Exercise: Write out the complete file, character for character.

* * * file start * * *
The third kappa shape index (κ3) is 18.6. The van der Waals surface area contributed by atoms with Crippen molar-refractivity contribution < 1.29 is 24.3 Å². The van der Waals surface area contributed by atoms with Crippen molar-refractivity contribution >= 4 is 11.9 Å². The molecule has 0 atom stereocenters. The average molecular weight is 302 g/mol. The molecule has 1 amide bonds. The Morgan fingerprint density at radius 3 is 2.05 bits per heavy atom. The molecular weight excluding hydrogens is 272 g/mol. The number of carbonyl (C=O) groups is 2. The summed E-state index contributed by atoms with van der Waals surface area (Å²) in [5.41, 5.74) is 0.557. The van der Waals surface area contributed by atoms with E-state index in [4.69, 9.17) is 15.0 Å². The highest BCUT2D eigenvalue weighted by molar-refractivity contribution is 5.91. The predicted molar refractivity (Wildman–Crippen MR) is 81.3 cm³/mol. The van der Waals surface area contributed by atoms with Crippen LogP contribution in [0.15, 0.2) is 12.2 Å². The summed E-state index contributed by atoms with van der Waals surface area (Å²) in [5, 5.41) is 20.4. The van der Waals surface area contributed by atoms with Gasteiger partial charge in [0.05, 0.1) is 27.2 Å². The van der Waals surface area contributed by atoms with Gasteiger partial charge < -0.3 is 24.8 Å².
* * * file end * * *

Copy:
The third kappa shape index (κ3) is 18.6. The van der Waals surface area contributed by atoms with Crippen molar-refractivity contribution < 1.29 is 24.3 Å². The van der Waals surface area contributed by atoms with Crippen molar-refractivity contribution >= 4 is 11.9 Å². The molecule has 0 atom stereocenters. The average molecular weight is 302 g/mol. The molecule has 1 amide bonds. The Morgan fingerprint density at radius 3 is 2.05 bits per heavy atom. The molecular weight excluding hydrogens is 272 g/mol. The number of carbonyl (C=O) groups is 2. The summed E-state index contributed by atoms with van der Waals surface area (Å²) in [5.41, 5.74) is 0.557. The van der Waals surface area contributed by atoms with E-state index in [4.69, 9.17) is 15.0 Å². The highest BCUT2D eigenvalue weighted by molar-refractivity contribution is 5.91. The predicted molar refractivity (Wildman–Crippen MR) is 81.3 cm³/mol. The van der Waals surface area contributed by atoms with Crippen LogP contribution in [0.15, 0.2) is 12.2 Å². The summed E-state index contributed by atoms with van der Waals surface area (Å²) in [5, 5.41) is 20.4. The van der Waals surface area contributed by atoms with Gasteiger partial charge in [0.05, 0.1) is 27.2 Å². The van der Waals surface area contributed by atoms with Gasteiger partial charge < -0.3 is 24.8 Å².